In the programme the other day, you spoke about the need to win silverware. Clearly this a fourth semi-final in a row for you, you haven’t won one yet – how important is tomorrow’s game?
“It’s always a good question: how important is it? Then I can answer: very. The next game is always important but a semi-final is always very important and a chance to get to the final and to get your hands on a trophy in the next round.”
“For this team it would be a very big step, getting your hands on a trophy. We’ve developed a lot in the last six months, or 12 months from the last Carabao Cup semi.”
“It’s not just learning to win semis, we’ve also earned the right to feel we can go all the way with our performances. We’re confident; we go into the game in form. There are no excuses.”
In terms of winning something for you as well – people can see the progress you’ve made, but a trophy is something tangible that you’ve achieved…
“Yeah, of course. You play football to win trophies, to get your hands on trophies. Even though, as soon as you win a trophy you move on to the next one.”
“It gives you the hunger to get more. Of course, the squad is focused and we’re ready to give it a go. I think we’ve prepared well for this game.”
Has the squad benefited from a bit of downtime? I know it’s not been a huge amount of time, but it’s more than usual. How is the squad looking in terms of doubts and absentees?
“We’re disappointed not having Edinson [Cavani] involved. He’s probably the only one that’s not – and Phil Jones who has been out for a long time – they’re the only two that are not available for selection, which is a good position to be in.”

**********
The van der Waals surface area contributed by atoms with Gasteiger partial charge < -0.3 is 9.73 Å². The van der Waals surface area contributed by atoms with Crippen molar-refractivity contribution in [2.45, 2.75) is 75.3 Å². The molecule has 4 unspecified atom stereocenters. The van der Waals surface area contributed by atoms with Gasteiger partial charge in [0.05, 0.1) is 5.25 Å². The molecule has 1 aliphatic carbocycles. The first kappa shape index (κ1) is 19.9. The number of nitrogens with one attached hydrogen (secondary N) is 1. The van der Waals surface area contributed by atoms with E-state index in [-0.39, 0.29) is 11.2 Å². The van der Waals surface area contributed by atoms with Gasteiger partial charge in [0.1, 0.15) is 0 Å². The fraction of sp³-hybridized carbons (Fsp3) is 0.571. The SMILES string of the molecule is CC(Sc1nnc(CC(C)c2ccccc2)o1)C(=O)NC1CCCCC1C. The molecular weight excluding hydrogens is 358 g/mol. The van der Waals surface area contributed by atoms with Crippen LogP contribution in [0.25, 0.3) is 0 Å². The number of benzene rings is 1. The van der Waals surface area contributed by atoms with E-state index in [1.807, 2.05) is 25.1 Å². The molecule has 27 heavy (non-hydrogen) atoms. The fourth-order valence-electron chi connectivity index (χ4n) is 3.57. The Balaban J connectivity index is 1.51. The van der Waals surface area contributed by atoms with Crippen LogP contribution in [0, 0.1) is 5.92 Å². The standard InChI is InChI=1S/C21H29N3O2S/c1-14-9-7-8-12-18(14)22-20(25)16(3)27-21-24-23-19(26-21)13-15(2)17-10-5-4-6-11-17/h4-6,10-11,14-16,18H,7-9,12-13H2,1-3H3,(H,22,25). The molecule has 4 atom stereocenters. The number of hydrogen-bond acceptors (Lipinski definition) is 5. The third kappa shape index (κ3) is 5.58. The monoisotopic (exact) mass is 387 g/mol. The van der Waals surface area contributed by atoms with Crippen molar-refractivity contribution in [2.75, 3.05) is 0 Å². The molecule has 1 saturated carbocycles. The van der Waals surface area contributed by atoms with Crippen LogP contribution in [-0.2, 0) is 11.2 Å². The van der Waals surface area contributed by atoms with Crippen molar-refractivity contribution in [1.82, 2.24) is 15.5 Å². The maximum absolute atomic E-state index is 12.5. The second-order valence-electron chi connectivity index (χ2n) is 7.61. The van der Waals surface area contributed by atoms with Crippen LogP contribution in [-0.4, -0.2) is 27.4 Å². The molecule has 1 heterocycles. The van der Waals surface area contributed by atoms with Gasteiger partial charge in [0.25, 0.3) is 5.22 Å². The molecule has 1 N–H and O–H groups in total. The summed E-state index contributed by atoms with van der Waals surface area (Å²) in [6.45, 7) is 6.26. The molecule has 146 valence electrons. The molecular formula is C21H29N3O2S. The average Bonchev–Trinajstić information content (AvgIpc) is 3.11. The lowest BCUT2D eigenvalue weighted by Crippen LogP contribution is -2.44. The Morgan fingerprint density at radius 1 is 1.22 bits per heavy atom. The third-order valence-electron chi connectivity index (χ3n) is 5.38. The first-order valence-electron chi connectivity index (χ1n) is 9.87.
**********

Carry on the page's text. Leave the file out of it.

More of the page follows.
That’s pretty remarkable at this time of the season. In terms of Darren Fletcher, it was announced yesterday that he would join as a first-team coach. Why was that move made and I know you spoke about him having Manchester United DNA, but what does he bring to the club?
“He’s got the Man United DNA and there was a spot open because Mark Dempsey has moved to the Academy. We felt he is so valuable there; he has been brilliant in the Academy.”
“So then when this opening came… Darren has been away from the club for a few years and then he has been back doing coaching with the [Under] 16s.”
“With his experience of being here through both successful and difficult times, we felt it was right now for Darren to come in and give us that input.”
“I think it’s important that we bring in ex-players who have been somewhere else. I’ve been somewhere else after having Sir Alex [Ferguson] and Mick Phelan and Carlos [Queiroz], we know one way of coaching, but they’ve been at different clubs and have got different ideas.”
“Fletch, with his years and knowledge, will improve us in the backroom staff.”
What sort of game are you expecting tomorrow? Because when the two sides met in December it was quite a cagey affair. How do you think it changes things that it’s being played over one leg at Old Trafford tomorrow, rather than the two legs that we’re used to?